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Protein Powder: Best Types For The Keto Diet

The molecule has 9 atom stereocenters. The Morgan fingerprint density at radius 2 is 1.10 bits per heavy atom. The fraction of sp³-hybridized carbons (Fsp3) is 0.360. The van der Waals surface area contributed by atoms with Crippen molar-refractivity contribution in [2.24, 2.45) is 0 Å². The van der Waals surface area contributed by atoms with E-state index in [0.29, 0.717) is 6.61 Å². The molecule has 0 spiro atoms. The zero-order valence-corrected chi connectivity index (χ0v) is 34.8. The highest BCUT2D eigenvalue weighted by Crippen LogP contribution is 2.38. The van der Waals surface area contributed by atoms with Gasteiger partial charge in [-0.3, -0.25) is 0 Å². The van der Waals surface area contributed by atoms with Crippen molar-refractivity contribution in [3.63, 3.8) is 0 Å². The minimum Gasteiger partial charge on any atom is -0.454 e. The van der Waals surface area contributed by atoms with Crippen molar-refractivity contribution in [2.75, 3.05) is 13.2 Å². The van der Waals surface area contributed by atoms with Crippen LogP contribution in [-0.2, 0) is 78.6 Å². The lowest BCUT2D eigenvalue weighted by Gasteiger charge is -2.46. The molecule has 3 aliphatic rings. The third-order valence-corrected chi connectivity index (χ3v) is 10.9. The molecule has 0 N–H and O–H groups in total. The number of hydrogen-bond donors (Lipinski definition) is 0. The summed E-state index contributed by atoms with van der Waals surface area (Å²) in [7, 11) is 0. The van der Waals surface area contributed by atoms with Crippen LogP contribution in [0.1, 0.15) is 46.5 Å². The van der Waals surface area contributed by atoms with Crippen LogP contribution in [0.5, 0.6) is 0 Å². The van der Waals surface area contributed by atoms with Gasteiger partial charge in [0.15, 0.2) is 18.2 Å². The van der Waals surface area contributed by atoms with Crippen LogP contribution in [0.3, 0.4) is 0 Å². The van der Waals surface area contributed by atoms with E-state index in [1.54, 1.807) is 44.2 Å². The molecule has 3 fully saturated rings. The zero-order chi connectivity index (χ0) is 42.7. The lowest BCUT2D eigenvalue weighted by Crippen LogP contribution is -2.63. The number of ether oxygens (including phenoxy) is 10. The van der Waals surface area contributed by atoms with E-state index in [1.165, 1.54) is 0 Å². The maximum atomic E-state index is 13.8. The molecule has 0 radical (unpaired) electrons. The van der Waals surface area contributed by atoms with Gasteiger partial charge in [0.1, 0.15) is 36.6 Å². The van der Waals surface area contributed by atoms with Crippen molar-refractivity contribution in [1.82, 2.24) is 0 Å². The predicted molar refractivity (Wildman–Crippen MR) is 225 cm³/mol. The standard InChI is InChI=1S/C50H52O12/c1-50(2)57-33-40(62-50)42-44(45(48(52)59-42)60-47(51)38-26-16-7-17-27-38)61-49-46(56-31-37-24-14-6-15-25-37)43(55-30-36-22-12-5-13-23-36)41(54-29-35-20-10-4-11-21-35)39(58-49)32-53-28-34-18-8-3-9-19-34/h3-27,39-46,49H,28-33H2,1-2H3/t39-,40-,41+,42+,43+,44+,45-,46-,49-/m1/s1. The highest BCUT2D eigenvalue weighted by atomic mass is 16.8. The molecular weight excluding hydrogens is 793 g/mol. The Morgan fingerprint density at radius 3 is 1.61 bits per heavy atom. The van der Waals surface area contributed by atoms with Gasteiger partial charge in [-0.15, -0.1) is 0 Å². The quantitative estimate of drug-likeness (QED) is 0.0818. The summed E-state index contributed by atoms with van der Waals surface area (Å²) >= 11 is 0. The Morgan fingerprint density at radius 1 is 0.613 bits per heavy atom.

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Protein powder is a widely used supplement that can help you reach your goals. However, there’s a problem with protein powder: it comes in many different forms, varies in cost, and there are factors to consider you may not know about. But you don’t need to fall down the wormhole of which protein powder is best for you, and though it’s a common misconception, you certainly don’t need to be a bodybuilder to benefit from using protein powder. In this article, we’ll take a look at the various types of protein powder, why it’s beneficial, how to shop for it, and the top five protein powders for people on the keto diet. <h4><p style="color: rgba(20, 117, 135, 1)">What is Protein and Why Do You Need It?</p></h4> <div class="row mb-4"> <div class="col-12 col-md-5 push-md-7 align-self-center"> <img class="img-fluid" src="https://s3.us-east-2.amazonaws.com/wm-wmade-static-media/media/public/Assets/images/amino-acids-a-life-basis+(1).jpg" alt="amino acids a life basis"> </div> <div class="col-12 col-md-7 pull-md-5"> Protein<sup>1</sup> is one of three macronutrients that make up all human food (carbohydrates and fat the two others, if you were wondering). It is full of amino acids that serve as the “building blocks” that our bodies use for muscle growth, hair, bones, enzymes, and more. One thing to point out is that not all proteins are created equally. There are approximately twenty amino acids<sup>2</sup> in protein, each with its own specific function. It’s important to know that there are both complete and incomplete proteins. Complete proteins contain all the essential amino acids and incomplete do not. </div> </div> For example, meat and dairy are complete proteins. Beans are incomplete. Keep this in mind as you read about―and shop for―the different types of protein powders mentioned in this article. <h4><p style="color: rgba(20, 117, 135, 1)">What is Protein Powder?</p></h4> Protein powder<sup>3</sup>, in any form, is a useful and convenient tool. It can certainly help you achieve your health and fitness goals. Typically, you either mix the powder as a shake, stir it into something like yogurt, or cook it into treats. Whether you’re keto or not, the science behind eating a high protein diet is very compelling. For example, a high protein diet combined with strength training has proven to be an effective strategy for fat burning, preventing aging<sup>4</sup>, lowering blood pressure, increasing hemoglobin<sup>5</sup>, and reducing inflammation, among other benefits<sup>6</sup>. But it’s not always easy to cook up a meal<sup>7</sup> or consume a serving of protein immediately after a workout. That’s one way protein powder can help you. Many people use it in a post-workout shake to help promote recovery immediately after a gym session. Others use it as a meal replacement or to simply increase the amount of protein they consume each day. However you use it, it’s a very useful way to get more protein into your diet without the hassle of cooking or preparing food. <h4><p style="color: rgba(20, 117, 135, 1)">Protein Powder for Keto: Why?</p></h4> Keto dieters know that eating a lot of fat and a moderate amount of protein is the name of the game. Success story after success story shows that this model leads to weight loss and reaching health goals (a “moderate” amount of protein is between 75 to 120 grams for someone weighing 165 pounds, according to this study)<sup>8</sup>. *But why use protein powder on keto? Why not just eat more meat?* <div class="row mb-4"> <div class="col-12 col-md-5 push-md-7 align-self-center"> <img class="img-fluid" src="https://s3.us-east-2.amazonaws.com/wm-wmade-static-media/media/public/Assets/protein-shake.jpg" alt="Protein Shake"> </div> <div class="col-12 col-md-7 pull-md-5"> While protein powder won’t be a wonder-supplement that starts melting off pounds, it can be a useful tool. In general, protein helps people lose weight due to its satiating effects<sup>9</sup> (it keeps you full). For that reason alone, having protein powder as an option is a good thing. Keep in mind that keto dieters will need to do a little extra research before buying protein powders. Many of the cheaper powders are high in carbs, enough to knock you out of ketosis. </div> </div> <h4><p style="color: rgba(20, 117, 135, 1)">Three Most Common Types of Protein Powder</p></h4> If you’re like, “I didn’t realize protein powder is this complicated!”, hang tight. We still have a few more things to unpack. Don’t worry, we’ll keep it simple for you. There are also three types of protein powder: concentrate, isolate, and hydrolysate. If nothing else, you’ll be able to tell the difference based on price tag. <h5>Protein Concentrate</h5> Protein concentrates are made by extracting protein from whole food using heat and acid. They typically contain about 60 to 80 percent protein and 20 to 40 percent fat/carbs. Protein concentrates are the most accessible and cheapest of the three. <h5>Protein Isolate</h5> After concentration of the protein is complete, additional filtering helps remove more fat and carbs. Protein isolates are typically 90 to 95 percent protein. As a result, they cost more than most concentrates. <h5>Protein Hydrolysate</h5> Hydrolysate (hydrolyzed) protein powders are exposed to heat and acid a second time, partially breaking down the protein further. The taste of hydrolyzed protein is slightly bitter, but the additional heating allows for quicker absorption due to additional breakdown of amino acids. Again, you’ll pay more because it takes extra work to make. Because protein powders digest quickly no matter what form, both the science and fitness community debate how beneficial the increased absorption rate of hydrolyzed protein is. Still, it’s something to consider when buying. <h4><p style="color: rgba(20, 117, 135, 1)">How to Source High Quality Protein Powders</p></h4> Just like you’d source meat selections for a tasty keto meal, sourcing protein powders is important. It’s important to do a little bit of research. Here are three factors to weigh when sourcing high quality protein powders: <h5>1. Price Per Serving</h5> Here are some questions about price to consider when purchasing protein powder: *How much does one scoop of protein cost? (ranges from $0.79 to $1.13)* *How many grams of protein are in a scoop? (ranges from 15 to 40 grams)* *How many scoops are in the bottle or package? (ranges from 40 to 80 scoops)* The reason this is important is because not all protein powders are created equal. For example, you could pay thirty dollars for two individual tubs each containing one pound of protein. If one comes with nineteen servings of thirty grams of protein and the other has twenty-two servings of eighteen grams of protein, that’s a difference of 174 grams (over 30 percent) of protein in the package―and you’re paying the same price. Also, keep in mind labels like “organic,” as they will generally increase the price of your protein. <h5>2. Quality Protein Powder Versus Protein Powder with Fillers</h5> The numbers above don’t actually tell the whole story. You’ll also want to consider how much filler you are paying for in your protein. If a scoop of protein is jam packed with additives, that’s not worth your money. Unfortunately, some supplement companies have taken to “protein spiking<sup>10/sup>.” This means they substitute more basic amino acids for full proteins, which costs ten times less and is easy to mislead customers about when advertising. After all, if you don’t do your homework, you’d assume extra amino acids are a good thing! They are, just not at the expense of the whole proteins you’re paying for. Remember that concentrates tend to be cheaper than isolates and hydrolysates. Keep in mind that they will also come with more fillers. <h5>3. What Are Your Goals?</h5> Always consider the end result you’re looking for when adding any supplement to your diet. If you’re just starting weight training, for example, you’ll want a “complete” protein source that can be consumed after workouts. If weight loss is your goal, you may have more options. Your primary goal with adding protein would likely be to stay full longer. In this case, you have some more flexibility with your choices. <h4><p style="color: rgba(20, 117, 135, 1)">Top Five Keto-Friendly Protein Powders</p></h4> What are the most friendly protein powders for people on the ketogenic diet? Here are five: <h5>1. Collagen Protein</h5> Collagen protein is one of the number one products on the market right now, and for good reason. On top of being an easily digestible protein that gives you that extra boost, it also has some other amazing health benefits! Here's something you probably didn't know: Collagen comes from the same Greek word that means "glue." Collagen accounts for 70% of our skin, hair, nails, muscles, bones, tendons, blood vessel, and digestive system. After water, collagen is the most plentiful substance in our bodies. Starting in our early twenties, we lose about 1.5% of our collagen every year. What this means is dried, wrinkly skin; painful, worn out joints; and constant fatigue. Now, not all collagen protein powders are created equal, which is why we created our Go2 Chocolate Protein powder! <h5>Click <a target="_blank" href="https://www.warriormade.com/go2protein/shop/">**HERE**</a> to learn more about the number one protein powder on the market, and all of the amazing benefits that come along with it! <h5>2. Pea Protein</h5> Pea protein is very popular in the vegetarian world. It’s plant-based, lactose-free, and high fiber. It digests slower<sup>12</sup> than whey protein, which may be something to consider, especially if you have an allergy or sensitivity to eggs or dairy. Pea protein is also very low carb, which makes it a good candidate for keto dieters. <h5>3. Rice Protein</h5> Rice protein has been around for a long time but is generally considered inferior to things like whey protein because it’s not complete. Remember, this means it’s lacking one or more amino acid necessary for tissue growth in the body. And even though most people think of carbohydrates when they think of rice, you’d be surprised. It’s generally low carb and lower in fat that most dairy-based proteins. <h5>4. Whey Protein</h5> Whey protein is more or less the “gold standard,” at least according to many bodybuilders. This is due to the fact that it’s high in complete protein, accessible, and can be reasonably cheap if you do your research. The science backs up whey protein<sup>13</sup>, too. Study after study shows that whey protein combined with resistance training lead to increased muscle mass, faster recovery, and increased strength. Generally, you need to review each tub of whey protein individually when considering which to buy. This is the most common variety of protein powder, and not all of them are created equal. Do your research and look the price per serving and macronutrient breakdown and fillers. The right low-carb whey protein is great for the keto diet. Of course, if you have dairy problems, perhaps another option is better. <h5>5. Hemp Protein</h5> Hemp protein is part of a family of mixed-plant protein powders that have become popular recently. Other examples include alfalfa, chia seeds, flax seeds, and quinoa protein. Hemp is plant-based and high in fiber, and appears to absorb as quickly<sup>14</sup> as whey protein. <h4><p style="color: rgba(20, 117, 135, 1)">Side Effects and Precautions to Take</p></h4> Fortunately, the side effects of protein powder are pretty low. Still, it’s a new supplement, so you should always consider the negatives of adding something to your diet. Generally speaking, protein powders are considered safe supplements. Keep in mind that some of the complete proteins like whey and casein are milk-based, so anyone with lactose or dairy intolerance should look at other forms. <div class="row mb-4"> <div class="col-12 col-md-5 push-md-7 align-self-center"> <img class="img-fluid" src="https://s3.us-east-2.amazonaws.com/wm-wmade-static-media/media/public/Assets/images/woman-suffering-from-stomach-ache.jpg" alt="Woman suffering from stomach ache"> </div> <div class="col-12 col-md-7 pull-md-5"> Side effects<sup>15</sup> of protein powder include increased bowel movements, nausea, stomach cramps, bloating, and headache. And though protein powder is great for use after a workout, some people can’t stomach anything after training. If you’re experiencing side effects, perhaps wait an extra thirty to forty-five minutes to consume your protein. </div> </div> <h4><p style="color: rgba(20, 117, 135, 1)">The “Scoop” On Protein Powders</p></h4> While protein powder is not the “wonder supplement” that the fitness industry sometimes makes it out to be, it can certainly help you reach your health and fitness goals. A moderate to high protein diet can help keep you feeling full, build muscle, speed up recovery from the gym, and make you stronger, not to mention help make the keto diet a lot more convenient to follow. This guide is an introduction to protein powders. Fortunately, there are lots of good protein powders out there, whether you’re on the ketogenic diet or not. You just have to do your homework! <h5><p style="color: rgba(20, 117, 135, 1)">Resources</p></h5> 1. <https://www.medicalnewstoday.com/articles/196279.php> 2. <http://www.biology-pages.info/A/AminoAcids.html> 3. <https://www.webmd.com/vitamins-and-supplements/features/protein-powder#1> 4. <https://www.ncbi.nlm.nih.gov/pubmed/19057193> 5. <https://scialert.net/fulltextmobile/?doi=jas.2010.991.995> 6. <https://www.healthline.com/nutrition/10-health-benefits-of-whey-protein#section5> 7. <https://www.warriormade.com/content/diet/> 8. <https://www.ncbi.nlm.nih.gov/pubmed/26797090> 9. <https://www.google.com/search?safe=active&source=hp&ei=8xD5W7auEpKckwXU_IbQCA&q=protein+and+satiety&btnK=Google+Search&oq=protein+and+satiety&gs_l=psy-ab.3..0j0i22i30l9.94.3346..3422...0.0..1.364.3953.1j7j8j2......0....1..gws-wiz.....0..35i39j0i67.7vB0wHtjXM8> 10. <https://medium.com/labdoor/industry-secrets-protein-powders-spiked-with-empty-fillers-af0843685031> 12. <https://www.ncbi.nlm.nih.gov/pubmed/25882536> 13. <https://www.healthline.com/nutrition/best-protein-powder#section2> 14. <https://www.ncbi.nlm.nih.gov/pmc/articles/PMC4595032/> 15. <https://www.webmd.com/vitamins/ai/ingredientmono-833/whey-protein>